D&D General Humans are Blind


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Mammals aren’t the only living things on the planet. Human day vision and colour vision is inferior to many bird species.
I guess humans have a nice adaptable sense of vision. Night vision is not bad either, if you allow it to adapt (which quite noone does these days, as it takes about half an hour for full adaption).

For D&D: humans have a free feat, which means that the human species is more adaptable than any other species. Yes, the dwarven or elven or orc package is more powerful in general, but every orc has the same abilities. Humans, even though they are weaker individually, can cover a lot more ground in a group. The free feat makes them better at their field of speciality. Even the best human may not compete with the fighting capabilities of an orc, but they have better mages to make up for it.

For vision: if it would be a problem, their free feat could be
  • skulker
  • observant
  • alert
Which all make them good guards at night.
 

Aldarc

Legend
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These gifs are even funnier if you know the plot point of this classic bit in Farscape revolves around, which ties into this thread discussion above.
My eyes are better than 20/20, and they're BLUE!
Yeah, so John Crichton (as seen above) is only able to save the day because he discovers that humans have horribly inferior eye-sight compared to all of his fellow alien crewmates, so he is less susceptible to the maddening influence of the lights that the antagonist is generating. But Crichton takes this ocular inferiority personally.
 
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James Gasik

We don't talk about Pun-Pun
I guess humans have a nice adaptable sense of vision. Night vision is not bad either, if you allow it to adapt (which quite noone does these days, as it takes about half an hour for full adaption).

For D&D: humans have a free feat, which means that the human species is more adaptable than any other species. Yes, the dwarven or elven or orc package is more powerful in general, but every orc has the same abilities. Humans, even though they are weaker individually, can cover a lot more ground in a group. The free feat makes them better at their field of speciality. Even the best human may not compete with the fighting capabilities of an orc, but they have better mages to make up for it.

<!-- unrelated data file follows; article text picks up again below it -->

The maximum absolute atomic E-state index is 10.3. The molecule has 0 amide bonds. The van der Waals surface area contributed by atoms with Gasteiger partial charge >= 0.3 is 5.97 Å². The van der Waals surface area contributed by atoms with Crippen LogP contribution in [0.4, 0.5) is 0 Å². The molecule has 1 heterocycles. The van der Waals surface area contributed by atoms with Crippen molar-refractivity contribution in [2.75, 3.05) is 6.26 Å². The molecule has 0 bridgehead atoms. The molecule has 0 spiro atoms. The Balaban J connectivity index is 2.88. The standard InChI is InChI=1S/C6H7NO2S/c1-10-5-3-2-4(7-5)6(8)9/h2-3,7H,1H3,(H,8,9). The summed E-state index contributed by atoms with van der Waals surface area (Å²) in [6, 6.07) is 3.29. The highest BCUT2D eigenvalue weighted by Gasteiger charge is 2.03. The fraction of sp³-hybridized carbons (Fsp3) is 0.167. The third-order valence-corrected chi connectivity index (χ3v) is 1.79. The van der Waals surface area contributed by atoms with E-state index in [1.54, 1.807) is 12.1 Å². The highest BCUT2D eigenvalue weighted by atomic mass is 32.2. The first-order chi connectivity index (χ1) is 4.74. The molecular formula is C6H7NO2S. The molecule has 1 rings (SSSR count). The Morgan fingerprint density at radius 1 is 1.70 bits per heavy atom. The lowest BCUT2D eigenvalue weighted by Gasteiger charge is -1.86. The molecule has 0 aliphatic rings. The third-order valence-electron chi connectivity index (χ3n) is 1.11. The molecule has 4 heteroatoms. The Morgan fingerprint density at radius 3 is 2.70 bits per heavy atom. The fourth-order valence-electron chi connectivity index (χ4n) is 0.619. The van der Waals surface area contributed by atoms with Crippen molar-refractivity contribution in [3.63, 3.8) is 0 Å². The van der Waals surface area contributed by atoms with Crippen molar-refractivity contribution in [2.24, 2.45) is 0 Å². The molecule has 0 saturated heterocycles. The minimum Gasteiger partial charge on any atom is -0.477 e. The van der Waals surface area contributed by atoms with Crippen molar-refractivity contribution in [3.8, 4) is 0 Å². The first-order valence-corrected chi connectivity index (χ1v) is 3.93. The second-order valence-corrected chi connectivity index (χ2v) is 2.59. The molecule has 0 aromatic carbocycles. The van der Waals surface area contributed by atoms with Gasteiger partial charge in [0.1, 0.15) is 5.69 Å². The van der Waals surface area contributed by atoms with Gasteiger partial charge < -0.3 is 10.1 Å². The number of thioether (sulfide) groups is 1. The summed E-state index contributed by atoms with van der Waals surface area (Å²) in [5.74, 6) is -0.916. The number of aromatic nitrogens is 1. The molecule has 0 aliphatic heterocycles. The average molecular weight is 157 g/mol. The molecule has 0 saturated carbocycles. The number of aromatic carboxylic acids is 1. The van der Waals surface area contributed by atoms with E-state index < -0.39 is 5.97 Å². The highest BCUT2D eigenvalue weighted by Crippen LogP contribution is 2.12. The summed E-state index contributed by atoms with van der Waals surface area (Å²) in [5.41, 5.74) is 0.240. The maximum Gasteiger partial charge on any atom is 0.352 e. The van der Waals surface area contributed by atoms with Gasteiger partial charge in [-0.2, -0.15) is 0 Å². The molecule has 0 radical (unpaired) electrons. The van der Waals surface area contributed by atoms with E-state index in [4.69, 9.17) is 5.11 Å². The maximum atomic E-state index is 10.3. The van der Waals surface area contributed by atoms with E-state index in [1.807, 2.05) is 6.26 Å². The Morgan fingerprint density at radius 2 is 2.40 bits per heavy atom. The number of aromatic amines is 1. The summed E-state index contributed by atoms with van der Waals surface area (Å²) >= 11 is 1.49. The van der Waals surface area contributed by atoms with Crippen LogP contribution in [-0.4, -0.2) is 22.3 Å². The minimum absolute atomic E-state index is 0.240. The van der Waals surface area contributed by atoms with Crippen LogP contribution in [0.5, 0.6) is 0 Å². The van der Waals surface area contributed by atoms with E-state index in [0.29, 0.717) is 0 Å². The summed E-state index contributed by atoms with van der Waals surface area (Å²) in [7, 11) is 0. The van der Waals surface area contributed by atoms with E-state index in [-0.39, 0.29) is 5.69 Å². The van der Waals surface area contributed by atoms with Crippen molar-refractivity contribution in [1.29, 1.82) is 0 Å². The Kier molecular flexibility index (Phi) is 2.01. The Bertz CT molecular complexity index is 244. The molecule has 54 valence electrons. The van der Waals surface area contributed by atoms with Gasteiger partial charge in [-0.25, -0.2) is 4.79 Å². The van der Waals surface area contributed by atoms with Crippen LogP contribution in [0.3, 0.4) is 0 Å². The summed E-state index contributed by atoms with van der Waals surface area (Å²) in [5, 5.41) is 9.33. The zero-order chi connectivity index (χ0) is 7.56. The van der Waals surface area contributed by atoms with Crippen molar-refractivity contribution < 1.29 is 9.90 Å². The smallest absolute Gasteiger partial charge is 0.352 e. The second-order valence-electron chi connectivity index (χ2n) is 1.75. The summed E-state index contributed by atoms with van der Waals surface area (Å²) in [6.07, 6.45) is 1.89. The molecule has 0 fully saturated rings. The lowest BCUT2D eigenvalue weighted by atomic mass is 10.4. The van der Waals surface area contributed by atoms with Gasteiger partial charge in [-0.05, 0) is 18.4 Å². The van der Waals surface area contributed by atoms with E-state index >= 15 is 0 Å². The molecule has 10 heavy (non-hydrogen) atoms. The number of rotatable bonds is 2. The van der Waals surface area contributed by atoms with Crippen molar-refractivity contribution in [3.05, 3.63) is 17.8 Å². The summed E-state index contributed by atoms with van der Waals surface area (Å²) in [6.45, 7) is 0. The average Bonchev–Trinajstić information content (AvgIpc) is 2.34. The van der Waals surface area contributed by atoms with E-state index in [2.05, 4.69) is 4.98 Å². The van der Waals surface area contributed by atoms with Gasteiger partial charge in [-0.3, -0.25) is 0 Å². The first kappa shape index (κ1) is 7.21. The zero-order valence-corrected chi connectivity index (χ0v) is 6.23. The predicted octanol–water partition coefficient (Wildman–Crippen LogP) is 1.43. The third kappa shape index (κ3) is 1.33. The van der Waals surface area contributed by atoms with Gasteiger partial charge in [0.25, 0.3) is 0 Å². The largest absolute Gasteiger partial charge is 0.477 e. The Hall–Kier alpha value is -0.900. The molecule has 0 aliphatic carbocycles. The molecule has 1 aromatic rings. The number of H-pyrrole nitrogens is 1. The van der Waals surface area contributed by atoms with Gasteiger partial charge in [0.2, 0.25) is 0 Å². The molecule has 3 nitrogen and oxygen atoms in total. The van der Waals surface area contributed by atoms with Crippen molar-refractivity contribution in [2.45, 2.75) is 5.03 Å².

For vision: if it would be a problem, their free feat could be
  • skulker
  • observant
  • alert
Which all make them good guards at night.
Well, Variant Humans that is.
 


By the book, darkvision is equal to having proficiency in a skill.
If you have that additional skill there are no evolutionary advantage for your kinds.
By the Phb all ancestry have been made equal!
 

Clint_L

Legend
This is quite real-worldish. Compared to most real species human senses are lousy. They replace them with technology and a symbiotic relationship with another species (dogs). It turned out to be an effective survival strategy.
This is a commonly held myth. Humans have very a strong set of sense perceptions. Sure, if you compare any single aspect of a human sense one on one to the best in the animal kingdom (say, a human's long range vision to an eagles'), you can find stronger exceptions. Usually. But that's not because our sense is weak, but because that animal is an extreme specialist.

Consider touch. The human sense of touch, especially in our hands, is absolutely extraordinary. We sense details and manipulate objects far beyond the capacity of almost any other species. An S tier sense.

Vision. About a quarter of our massive brain is dealing with processing visual data, all the time. We see colour far better than most mammals, we have exceptional depth perception, we sense movement better than most other species, and we are unusually well equipped to see well at a distance while also being able to perceive extreme detail close up. We have extraordinary pattern recognition (which is why we can see through camouflage that an eagle would be visually baffled by). It's true that we can't, say, see into the ultra-violet like many non-mammalian species, but we don't really need to, and all of those species have plenty of weaknesses in their vision. Human vision is S tier in the animal kingdom.

Hearing. Human have a fairly typical range of hearing compared to other animals. Some animals excel more towards extreme low frequencies (elephants) or high frequencies (bats); we are more a middle of the road kind of animal. Elephants and bats are deaf to most of what we can hear, just as we are to most of what they can hear. Where humans excel is at auditory sorting; our brains are exceptional at making sense of auditory patterns within noisy environments, such as a crowded room. Overall, humans are outstanding hearers. We're A tier hearers.